All this is to say that design, annotation, and production graphics has to be made to fit these sizes for the best optimal experience.

Is there a better way to all of this?

Let’s take a look at the traditional design process:

  • Initial design work starts with understanding your client’s requirements and desires.

  • Create three options of look and feel. Build the design system behind all of these components.

  • Client may not select any of them, they want to mix and match parts from one and create their own Frankenstein.

  • Without considering that each design has its own design system, clients selects a design direction that “feels right” to them.

  • Another round of revisions, what does the client feel today? Has it changed from the last iteration or it’s something different? How’s the weather today? any mood swings? (`Δ´)!

  • Create more and more mocks until we can torpedo them through the finish line.

This is where you enter hell with endless iterations.

Style Tile or Style Prototype are two interesting takes on how initial designs could be presented to solicit a sense of feel of the design.

Style Tiles & Elemental Collage

Defining a design system rather than designing pages right from the start. Present client with interface choices without making the investment in multiple photoshop mockups. They are small snippets of deliverables that contain color, fonts, and small elements that are the essence of a visual brand.

Style tiles are a catalyst for discussion around the preference and goals of the project, it is the middle point between a mood board and a mockup.

Prequalify and get a sense of what the client is looking for by asking for samples of different varying websites that can convey the same level of style and need.

I have implemented this new method with a few projects and have success with saving time and getting right to the nitty-gritty of delighting the client with what they want.

Style Tile and Elemental Library Exploration of an Investment Startup.

Style Tile and Elemental Library Exploration of a Wine Startup

Style Prototype

Let a client see a visual summary of a site’s proposed design direction without photoshop images or a functional website. It’s a HTML page that contains typography, button style, colors, rollovers and everything that is needed to establish a direction.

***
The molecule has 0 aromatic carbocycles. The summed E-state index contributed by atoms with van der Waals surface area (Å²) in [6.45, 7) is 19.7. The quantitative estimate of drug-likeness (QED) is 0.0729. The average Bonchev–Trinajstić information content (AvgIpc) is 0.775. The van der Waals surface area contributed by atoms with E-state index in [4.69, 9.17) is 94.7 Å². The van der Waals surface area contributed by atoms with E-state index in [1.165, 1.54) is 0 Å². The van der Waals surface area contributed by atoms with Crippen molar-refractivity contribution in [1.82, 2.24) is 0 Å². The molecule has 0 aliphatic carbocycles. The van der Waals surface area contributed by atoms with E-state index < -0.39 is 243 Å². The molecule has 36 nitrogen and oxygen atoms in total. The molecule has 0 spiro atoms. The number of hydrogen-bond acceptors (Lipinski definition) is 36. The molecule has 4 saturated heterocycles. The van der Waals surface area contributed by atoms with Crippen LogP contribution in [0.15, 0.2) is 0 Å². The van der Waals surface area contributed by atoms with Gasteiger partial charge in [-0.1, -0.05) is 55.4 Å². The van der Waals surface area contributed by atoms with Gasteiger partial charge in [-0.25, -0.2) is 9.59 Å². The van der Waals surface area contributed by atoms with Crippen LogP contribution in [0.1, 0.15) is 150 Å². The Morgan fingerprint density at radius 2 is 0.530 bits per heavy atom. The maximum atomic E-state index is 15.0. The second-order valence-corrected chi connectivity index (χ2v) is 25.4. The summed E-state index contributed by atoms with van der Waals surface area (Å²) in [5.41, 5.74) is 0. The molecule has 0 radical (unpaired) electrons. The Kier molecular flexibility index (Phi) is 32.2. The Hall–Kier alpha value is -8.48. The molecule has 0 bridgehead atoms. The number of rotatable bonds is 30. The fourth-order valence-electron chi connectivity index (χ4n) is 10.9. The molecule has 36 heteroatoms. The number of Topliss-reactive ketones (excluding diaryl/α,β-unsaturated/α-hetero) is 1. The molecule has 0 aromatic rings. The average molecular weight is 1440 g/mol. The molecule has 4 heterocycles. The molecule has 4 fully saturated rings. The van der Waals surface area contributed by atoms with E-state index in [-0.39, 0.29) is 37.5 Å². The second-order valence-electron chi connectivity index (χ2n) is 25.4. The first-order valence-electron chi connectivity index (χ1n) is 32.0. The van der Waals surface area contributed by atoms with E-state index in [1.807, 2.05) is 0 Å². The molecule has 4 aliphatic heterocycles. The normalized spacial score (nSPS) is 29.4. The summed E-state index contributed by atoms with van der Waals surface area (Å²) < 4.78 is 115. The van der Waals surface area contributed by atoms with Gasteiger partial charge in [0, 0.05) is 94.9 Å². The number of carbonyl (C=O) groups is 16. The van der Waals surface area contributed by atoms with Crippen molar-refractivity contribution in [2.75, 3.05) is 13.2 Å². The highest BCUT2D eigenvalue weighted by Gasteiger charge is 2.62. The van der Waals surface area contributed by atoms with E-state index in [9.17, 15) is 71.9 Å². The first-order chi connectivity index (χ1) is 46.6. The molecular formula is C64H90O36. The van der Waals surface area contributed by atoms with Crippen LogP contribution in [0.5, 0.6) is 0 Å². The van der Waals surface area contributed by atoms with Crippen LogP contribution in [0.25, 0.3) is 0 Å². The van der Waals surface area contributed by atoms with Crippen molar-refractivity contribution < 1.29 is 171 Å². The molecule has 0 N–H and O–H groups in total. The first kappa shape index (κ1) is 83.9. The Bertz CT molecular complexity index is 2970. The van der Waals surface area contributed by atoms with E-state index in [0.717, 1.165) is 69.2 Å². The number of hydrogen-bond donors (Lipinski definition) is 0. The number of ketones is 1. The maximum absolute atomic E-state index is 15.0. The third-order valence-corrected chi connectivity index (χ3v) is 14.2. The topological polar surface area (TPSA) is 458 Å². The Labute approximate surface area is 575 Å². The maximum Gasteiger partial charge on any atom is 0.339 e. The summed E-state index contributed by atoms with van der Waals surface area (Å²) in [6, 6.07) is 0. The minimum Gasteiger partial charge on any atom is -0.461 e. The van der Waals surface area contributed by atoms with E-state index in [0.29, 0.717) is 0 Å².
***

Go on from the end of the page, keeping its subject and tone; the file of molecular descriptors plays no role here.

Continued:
A visual library exploration around UI elements made for developers.

The Heavy Lifting = Sell Your Ideas

Conveying feeling and brand direction across a few images and typography is a hard feat, it assumes the client is able to stretch their imagination and hone in what they want to see with what they are presented with.

Most of the time when clients are presented with this method, they have a very hard time grasping the details of one style and another. This is when you have to sell your idea and tailor a recommendation with backed design thinking, research, and personal experience. By listening and encompassing the client’s feeling, the design needs to be cohesive with integrated balance and harmony.

I find that this method is not appropriate for every client. Some clients are still unable to visualize the elements without actual concrete designs and the heavily relies on the ability of the designer to sell each distinctive style accurately. There can also be situations where you were unable to educate the client on the design process or the client simply does not want to “be experimental.” Without your ability to sell your ideas and convince your vision, this method could become a wrecking ball in the process.

Expanding the look and feel the library is also a big component of success. Being able to see everything in one place proves to be a great approach to creating cohesive looks. By prequalifying and discovering your client’s feelings and evaluate their “design eye” will allow you to complete your task at a much more productive pace. Guiding the client to the finish line is another great component in launching any design.

Read more about Style Tiles, Visual Inventory, and Style Prototype:




March 8, 2016No Comments

Developing your style

Take inspiration from places outside your comfort zone is where you’ll find new beginnings.

One of the ways to improve your style, taste, and design is by exploring different methods and approaches that are unknown to you. The design could be generalized into two major components: Creative Direction and Technical Execution.

A person can be very versed and technically skilled at executing a vision to perfection, but may not be the person that’s directing the concept. Similarly, a strong artist may not have the skills to visually or tangibly create the work. How do we converge these two skill points?

Styling and Creative Direction
How do you quantify taste and decipher whose opinions should be respected? One way to develop this taste and inspiration is by stepping out of your comfortable medium into something new.

Observe your environment and surroundings and practice conceptualizing how and why a certain concept or campaign came to be. ie. (I see a billboard of The House of Cards show on Netflix, why did they select this particular headshot of Frank Underwood? There’s a slight reflection of Claire looking into Frank’s car, why is she not in the car but looking from the outside? What was done to the color grading of this photo that makes the feeling suspenseful? How many other angles could this image be shot differently to convey this same emotion?) Practice and train your brain to think creatively about everything you see. Be keen on the way the light shines on something, or even focusing in on the object of the user’s attention.